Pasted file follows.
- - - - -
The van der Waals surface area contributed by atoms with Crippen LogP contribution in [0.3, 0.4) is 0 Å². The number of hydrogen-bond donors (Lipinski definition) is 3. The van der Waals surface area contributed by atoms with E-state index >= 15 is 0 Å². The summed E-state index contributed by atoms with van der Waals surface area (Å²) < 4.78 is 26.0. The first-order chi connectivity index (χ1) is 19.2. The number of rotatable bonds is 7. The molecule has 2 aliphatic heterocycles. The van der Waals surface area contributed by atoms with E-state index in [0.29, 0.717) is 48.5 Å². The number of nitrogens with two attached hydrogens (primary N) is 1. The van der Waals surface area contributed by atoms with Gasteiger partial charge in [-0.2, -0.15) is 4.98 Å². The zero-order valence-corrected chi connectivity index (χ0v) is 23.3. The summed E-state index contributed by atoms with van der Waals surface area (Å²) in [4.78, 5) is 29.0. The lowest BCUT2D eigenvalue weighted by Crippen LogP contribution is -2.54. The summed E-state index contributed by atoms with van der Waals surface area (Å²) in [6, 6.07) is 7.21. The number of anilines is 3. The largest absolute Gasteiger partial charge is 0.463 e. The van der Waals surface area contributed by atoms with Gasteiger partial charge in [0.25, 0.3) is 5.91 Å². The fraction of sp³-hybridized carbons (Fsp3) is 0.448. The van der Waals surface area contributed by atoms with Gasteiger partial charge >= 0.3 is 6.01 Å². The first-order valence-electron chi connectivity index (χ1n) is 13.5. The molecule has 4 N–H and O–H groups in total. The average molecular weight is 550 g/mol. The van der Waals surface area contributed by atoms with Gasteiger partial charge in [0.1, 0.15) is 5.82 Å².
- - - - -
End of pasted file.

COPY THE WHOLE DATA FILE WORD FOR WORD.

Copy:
The van der Waals surface area contributed by atoms with Crippen LogP contribution in [0.3, 0.4) is 0 Å². The number of hydrogen-bond donors (Lipinski definition) is 3. The van der Waals surface area contributed by atoms with E-state index >= 15 is 0 Å². The summed E-state index contributed by atoms with van der Waals surface area (Å²) < 4.78 is 26.0. The first-order chi connectivity index (χ1) is 19.2. The number of rotatable bonds is 7. The molecule has 2 aliphatic heterocycles. The van der Waals surface area contributed by atoms with E-state index in [0.29, 0.717) is 48.5 Å². The number of nitrogens with two attached hydrogens (primary N) is 1. The van der Waals surface area contributed by atoms with Gasteiger partial charge in [-0.2, -0.15) is 4.98 Å². The zero-order valence-corrected chi connectivity index (χ0v) is 23.3. The summed E-state index contributed by atoms with van der Waals surface area (Å²) in [4.78, 5) is 29.0. The lowest BCUT2D eigenvalue weighted by Crippen LogP contribution is -2.54. The summed E-state index contributed by atoms with van der Waals surface area (Å²) in [6, 6.07) is 7.21. The number of anilines is 3. The largest absolute Gasteiger partial charge is 0.463 e. The van der Waals surface area contributed by atoms with Gasteiger partial charge in [0.25, 0.3) is 5.91 Å². The fraction of sp³-hybridized carbons (Fsp3) is 0.448. The van der Waals surface area contributed by atoms with Gasteiger partial charge >= 0.3 is 6.01 Å². The first-order valence-electron chi connectivity index (χ1n) is 13.5. The molecule has 4 N–H and O–H groups in total. The average molecular weight is 550 g/mol. The van der Waals surface area contributed by atoms with Gasteiger partial charge in [0.1, 0.15) is 5.82 Å².